• Gabriele Wolf PhD ND

Kimchi Recipe (without fish sauce)


If enjoy tangy, spicy foods and are looking to add more beneficial nutrients into your diet, you may want to consider adding Kimchi to your diet. Kimchi is a probiotic lactic-acid bacteria (LAB) fermented vegetable food originating from Korea. It contains probiotics that boosts gut health, plus fiber, vitamins, and minerals. Read more about the importance of fermented foods in my blog article - The Importance of Fermentation.


It’s simple to prepare this dish at home with a variety of plant-based ingredients.





INGREDIENTS

  • 1 medium head napa cabbage (about 2 pounds)

  • 2 Tbsp salt

  • Water, preferably distilled or filtered

  • 1 tablespoon grated garlic (5 to 6 cloves)

  • 1 teaspoon grated peeled fresh ginger

  • 1 to 5 tablespoons red pepper flakes

  • 4 medium scallions, trimmed and cut into 1-inch pieces


INSTRUCTIONS


Cut the cabbage lengthwise through the stem into quarters. Cut the cores from each piece. Cut each quarter crosswise into 2-inch-wide strips.


Cut the spring onions in small pieces.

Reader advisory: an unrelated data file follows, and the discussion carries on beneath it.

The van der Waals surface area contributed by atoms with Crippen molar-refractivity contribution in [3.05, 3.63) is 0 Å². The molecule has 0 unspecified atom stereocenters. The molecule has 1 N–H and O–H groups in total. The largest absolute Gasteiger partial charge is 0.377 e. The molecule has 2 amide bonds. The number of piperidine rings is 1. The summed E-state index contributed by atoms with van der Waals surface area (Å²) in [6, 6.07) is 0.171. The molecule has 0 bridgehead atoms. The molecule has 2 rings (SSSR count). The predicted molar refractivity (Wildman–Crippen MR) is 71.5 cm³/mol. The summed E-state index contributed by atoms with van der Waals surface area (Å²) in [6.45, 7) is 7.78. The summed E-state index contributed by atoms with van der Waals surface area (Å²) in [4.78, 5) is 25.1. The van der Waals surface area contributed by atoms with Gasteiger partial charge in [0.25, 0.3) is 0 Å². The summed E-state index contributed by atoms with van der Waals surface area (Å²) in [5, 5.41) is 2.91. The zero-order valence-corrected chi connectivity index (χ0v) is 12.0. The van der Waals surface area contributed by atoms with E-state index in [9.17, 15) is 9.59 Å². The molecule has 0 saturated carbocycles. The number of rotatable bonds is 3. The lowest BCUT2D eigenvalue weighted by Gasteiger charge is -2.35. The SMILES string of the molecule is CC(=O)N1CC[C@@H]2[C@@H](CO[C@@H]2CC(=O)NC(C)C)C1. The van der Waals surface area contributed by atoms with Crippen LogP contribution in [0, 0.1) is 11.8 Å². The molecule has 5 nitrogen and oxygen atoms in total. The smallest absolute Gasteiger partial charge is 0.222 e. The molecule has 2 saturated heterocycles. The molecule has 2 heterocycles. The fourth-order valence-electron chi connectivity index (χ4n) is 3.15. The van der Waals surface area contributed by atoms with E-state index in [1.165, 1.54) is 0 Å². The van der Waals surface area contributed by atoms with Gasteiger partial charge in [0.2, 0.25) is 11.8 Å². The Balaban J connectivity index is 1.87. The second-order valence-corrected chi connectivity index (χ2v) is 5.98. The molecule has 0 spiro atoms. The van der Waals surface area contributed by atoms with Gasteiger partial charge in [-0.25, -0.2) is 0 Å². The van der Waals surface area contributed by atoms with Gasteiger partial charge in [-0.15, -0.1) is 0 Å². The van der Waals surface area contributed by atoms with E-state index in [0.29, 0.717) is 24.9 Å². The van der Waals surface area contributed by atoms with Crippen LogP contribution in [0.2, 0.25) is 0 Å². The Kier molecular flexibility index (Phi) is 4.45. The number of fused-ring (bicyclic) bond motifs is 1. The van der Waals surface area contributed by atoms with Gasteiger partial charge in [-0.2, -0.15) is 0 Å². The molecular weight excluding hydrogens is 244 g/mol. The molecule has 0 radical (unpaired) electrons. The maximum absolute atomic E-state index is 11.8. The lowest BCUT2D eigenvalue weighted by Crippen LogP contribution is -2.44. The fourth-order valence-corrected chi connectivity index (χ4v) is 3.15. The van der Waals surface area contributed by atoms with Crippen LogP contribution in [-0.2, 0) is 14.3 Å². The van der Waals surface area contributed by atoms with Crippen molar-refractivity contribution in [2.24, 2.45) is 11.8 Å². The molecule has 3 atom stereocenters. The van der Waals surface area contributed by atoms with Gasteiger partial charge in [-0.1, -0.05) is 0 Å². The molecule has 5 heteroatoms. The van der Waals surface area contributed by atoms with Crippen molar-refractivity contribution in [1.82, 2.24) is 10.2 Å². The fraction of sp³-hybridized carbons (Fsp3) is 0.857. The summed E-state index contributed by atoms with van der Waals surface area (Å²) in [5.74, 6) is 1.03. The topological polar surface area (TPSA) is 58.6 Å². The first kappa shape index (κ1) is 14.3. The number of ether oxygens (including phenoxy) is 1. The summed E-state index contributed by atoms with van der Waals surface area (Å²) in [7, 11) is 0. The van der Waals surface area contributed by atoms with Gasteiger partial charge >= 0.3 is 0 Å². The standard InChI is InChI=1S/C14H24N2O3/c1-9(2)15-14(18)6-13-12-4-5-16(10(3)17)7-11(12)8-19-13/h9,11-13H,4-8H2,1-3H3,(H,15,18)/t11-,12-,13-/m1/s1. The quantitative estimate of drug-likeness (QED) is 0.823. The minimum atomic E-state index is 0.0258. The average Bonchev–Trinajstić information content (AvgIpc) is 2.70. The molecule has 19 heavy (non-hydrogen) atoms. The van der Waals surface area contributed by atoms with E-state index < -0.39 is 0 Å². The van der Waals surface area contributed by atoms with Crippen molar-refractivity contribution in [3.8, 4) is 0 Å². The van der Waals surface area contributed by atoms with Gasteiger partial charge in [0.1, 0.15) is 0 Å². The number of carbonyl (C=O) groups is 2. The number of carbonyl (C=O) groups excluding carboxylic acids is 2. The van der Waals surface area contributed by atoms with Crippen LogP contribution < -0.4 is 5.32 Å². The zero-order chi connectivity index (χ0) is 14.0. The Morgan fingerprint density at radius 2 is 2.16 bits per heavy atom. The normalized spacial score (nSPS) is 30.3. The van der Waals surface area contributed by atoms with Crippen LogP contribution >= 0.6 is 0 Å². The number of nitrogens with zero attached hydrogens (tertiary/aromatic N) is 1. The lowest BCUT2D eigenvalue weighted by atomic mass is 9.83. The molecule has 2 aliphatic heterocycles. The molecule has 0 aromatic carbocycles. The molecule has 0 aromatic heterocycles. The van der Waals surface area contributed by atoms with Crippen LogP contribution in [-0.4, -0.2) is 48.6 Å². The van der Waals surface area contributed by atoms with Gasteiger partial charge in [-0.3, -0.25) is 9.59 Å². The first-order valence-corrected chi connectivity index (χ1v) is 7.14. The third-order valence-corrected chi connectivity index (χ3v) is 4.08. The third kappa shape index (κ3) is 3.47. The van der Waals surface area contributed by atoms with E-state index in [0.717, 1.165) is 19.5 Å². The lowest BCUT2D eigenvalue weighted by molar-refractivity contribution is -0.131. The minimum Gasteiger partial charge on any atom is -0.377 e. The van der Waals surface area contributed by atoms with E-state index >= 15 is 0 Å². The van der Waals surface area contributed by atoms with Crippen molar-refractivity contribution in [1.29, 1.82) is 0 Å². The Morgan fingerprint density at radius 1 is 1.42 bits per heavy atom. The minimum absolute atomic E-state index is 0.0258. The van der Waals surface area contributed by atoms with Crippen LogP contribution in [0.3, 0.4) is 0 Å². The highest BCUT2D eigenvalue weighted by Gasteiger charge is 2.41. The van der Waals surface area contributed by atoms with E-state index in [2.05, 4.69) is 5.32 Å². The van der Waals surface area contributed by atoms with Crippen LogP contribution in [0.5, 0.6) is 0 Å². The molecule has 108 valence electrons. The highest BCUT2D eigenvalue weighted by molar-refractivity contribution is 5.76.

Add the spices.


Place the cabbage and spring onions in a large bowl and sprinkle with the salt. Using your hands, massage the salt into the cabbage until it starts to soften a bit. (You might want to wear gloves) Add enough water to cover the cabbage. Put a plate on top of the cabbage and weigh it down with something heavy, like a jar or can of beans.


Pack the kimchi into a 1-quart jar. Press down on the kimchi until the brine (the liquid that comes out) rises to cover the vegetables, leaving at least 1 inch of space at the top. Seal the jar.


Let the jar stand at cool room temperature, out of direct sunlight, for 1 to 5 days or longer. You may see bubbles inside the jar and brine may seep out of the lid.


Check the kimchi once a day, opening the jar and pressing down on the vegetables with a clean finger or spoon to keep them submerged under the brine. (This also releases gases produced during fermentation.) Taste a little at this point, too! When the kimchi tastes ripe enough for your liking, transfer the jar to the refrigerator. You may eat it right away, but it's best after another week or two.


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